Celebrating South Asian Heritage Month at Manchester Museum

Manchester Museum, part of The University of Manchester, is celebrating South Asian Heritage Month from 18 July – 17 August, with a number of online activities.

Activities include two online book discussions focusing on Postcolonial Banter by Suhaiymah Manzoor-Khan, and a poetry workshop responding to prompts around decolonising public statues. There’s also an online screening of two works created in the galleries of Manchester Museum by artists from the South Asia Gallery Collective, followed by a discussion focusing on research and collaboration.

Families are able to discover the magic of Vedic Maths in an online workshop too, where children will learnt to calculate sums super quickly and beat their calculators!

The events were curated by members of Our Shared Cultural Heritage. This is a three year collaboration with 11 – 25 year olds across the city, exploring the shared cultures and histories of the UK and South Asia, in partnership with the British Council. This work is funded by the National Lottery Heritage Fund’s Kick the Dust programme and aims to involve more young people in heritage.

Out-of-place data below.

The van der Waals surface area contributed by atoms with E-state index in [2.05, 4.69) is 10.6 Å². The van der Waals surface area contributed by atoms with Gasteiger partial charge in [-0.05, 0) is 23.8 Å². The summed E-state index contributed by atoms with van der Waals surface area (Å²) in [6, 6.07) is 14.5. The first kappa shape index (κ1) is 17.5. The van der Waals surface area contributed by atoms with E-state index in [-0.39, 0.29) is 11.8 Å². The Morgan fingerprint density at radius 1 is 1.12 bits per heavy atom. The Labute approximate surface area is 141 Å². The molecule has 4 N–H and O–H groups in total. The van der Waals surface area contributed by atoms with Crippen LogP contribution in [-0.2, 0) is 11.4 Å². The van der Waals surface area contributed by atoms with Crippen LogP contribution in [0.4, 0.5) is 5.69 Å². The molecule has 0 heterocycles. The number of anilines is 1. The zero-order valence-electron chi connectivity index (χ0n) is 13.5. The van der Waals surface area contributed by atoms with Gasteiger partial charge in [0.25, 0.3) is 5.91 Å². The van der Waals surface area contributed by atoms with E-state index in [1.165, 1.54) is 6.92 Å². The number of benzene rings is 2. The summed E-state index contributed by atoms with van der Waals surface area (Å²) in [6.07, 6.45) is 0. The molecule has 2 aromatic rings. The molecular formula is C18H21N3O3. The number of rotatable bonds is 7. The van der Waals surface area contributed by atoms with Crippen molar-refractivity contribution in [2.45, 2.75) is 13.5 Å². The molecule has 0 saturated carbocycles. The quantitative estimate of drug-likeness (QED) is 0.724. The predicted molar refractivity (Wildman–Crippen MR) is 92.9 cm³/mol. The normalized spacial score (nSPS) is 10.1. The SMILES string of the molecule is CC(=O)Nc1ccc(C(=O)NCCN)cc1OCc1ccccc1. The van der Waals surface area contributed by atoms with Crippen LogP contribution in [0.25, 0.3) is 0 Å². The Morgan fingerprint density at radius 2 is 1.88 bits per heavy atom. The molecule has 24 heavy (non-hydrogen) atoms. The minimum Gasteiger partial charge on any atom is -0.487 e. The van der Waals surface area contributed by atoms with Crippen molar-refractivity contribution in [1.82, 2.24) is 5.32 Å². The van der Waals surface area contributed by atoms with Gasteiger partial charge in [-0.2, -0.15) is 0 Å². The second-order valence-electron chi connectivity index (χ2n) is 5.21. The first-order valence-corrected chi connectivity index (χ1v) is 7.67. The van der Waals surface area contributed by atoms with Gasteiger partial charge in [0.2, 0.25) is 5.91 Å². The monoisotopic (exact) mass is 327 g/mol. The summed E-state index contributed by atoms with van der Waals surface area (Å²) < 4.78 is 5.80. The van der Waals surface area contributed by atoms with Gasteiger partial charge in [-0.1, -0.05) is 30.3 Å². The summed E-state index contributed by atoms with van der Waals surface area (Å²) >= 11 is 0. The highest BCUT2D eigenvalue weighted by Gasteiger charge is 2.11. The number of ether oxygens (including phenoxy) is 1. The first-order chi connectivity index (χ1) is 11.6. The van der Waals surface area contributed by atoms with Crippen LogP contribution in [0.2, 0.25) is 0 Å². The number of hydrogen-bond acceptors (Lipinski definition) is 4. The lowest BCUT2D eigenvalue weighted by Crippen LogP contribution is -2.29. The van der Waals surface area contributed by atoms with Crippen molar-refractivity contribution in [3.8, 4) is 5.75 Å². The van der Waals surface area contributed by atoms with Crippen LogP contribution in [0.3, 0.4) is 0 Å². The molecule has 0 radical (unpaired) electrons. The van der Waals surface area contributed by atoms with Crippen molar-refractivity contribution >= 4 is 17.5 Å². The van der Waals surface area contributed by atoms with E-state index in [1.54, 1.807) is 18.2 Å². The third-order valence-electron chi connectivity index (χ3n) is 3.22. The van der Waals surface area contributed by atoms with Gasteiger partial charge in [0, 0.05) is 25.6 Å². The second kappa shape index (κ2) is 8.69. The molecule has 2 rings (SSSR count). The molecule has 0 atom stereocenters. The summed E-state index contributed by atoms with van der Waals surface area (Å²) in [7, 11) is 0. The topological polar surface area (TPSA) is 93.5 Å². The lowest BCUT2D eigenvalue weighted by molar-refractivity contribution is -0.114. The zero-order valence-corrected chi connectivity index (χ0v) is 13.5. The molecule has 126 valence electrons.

South Asian Heritage Month takes place annually to celebrate and raise awareness of British South Asian heritage and history in the UK through education, arts, culture and commemoration. Events take place across the UK, and patrons include Broadcaster Anita Rani.

The month began on 18 July, the date that the Indian Independence Act 1947 gained royal assent from King George VI, and will end on the 17 August, the date that the Radcliffe Line was published in 1947, which set out where the border between India, West Pakistan and East Pakistan (now Bangladesh) would be.

Manchester Museum is currently being transformed into hello future, a £13.5million project that aims to build understand between cultures. When hello future opens in late 2022 it will include the new South Asia Gallery, a beautiful 350m2 space and the first permanent exhibition dedicated to exploring the stories, experiences, cultures and contributions of South Asian communities in the UK.

Dr Sadia Habib, Our Shared Cultural Heritage City Coordinator, said: “Working with Our Shared Culture Heritage is significant – it’s very important to amplify the voices of young people across the city and beyond, and empower them in leading on activities they deem relevant and useful to their heritage and histories. The poetry workshop, for example, provides a powerful opportunity to explore the contested nature of statues of empire and colonialism in a safe and supportive environment.”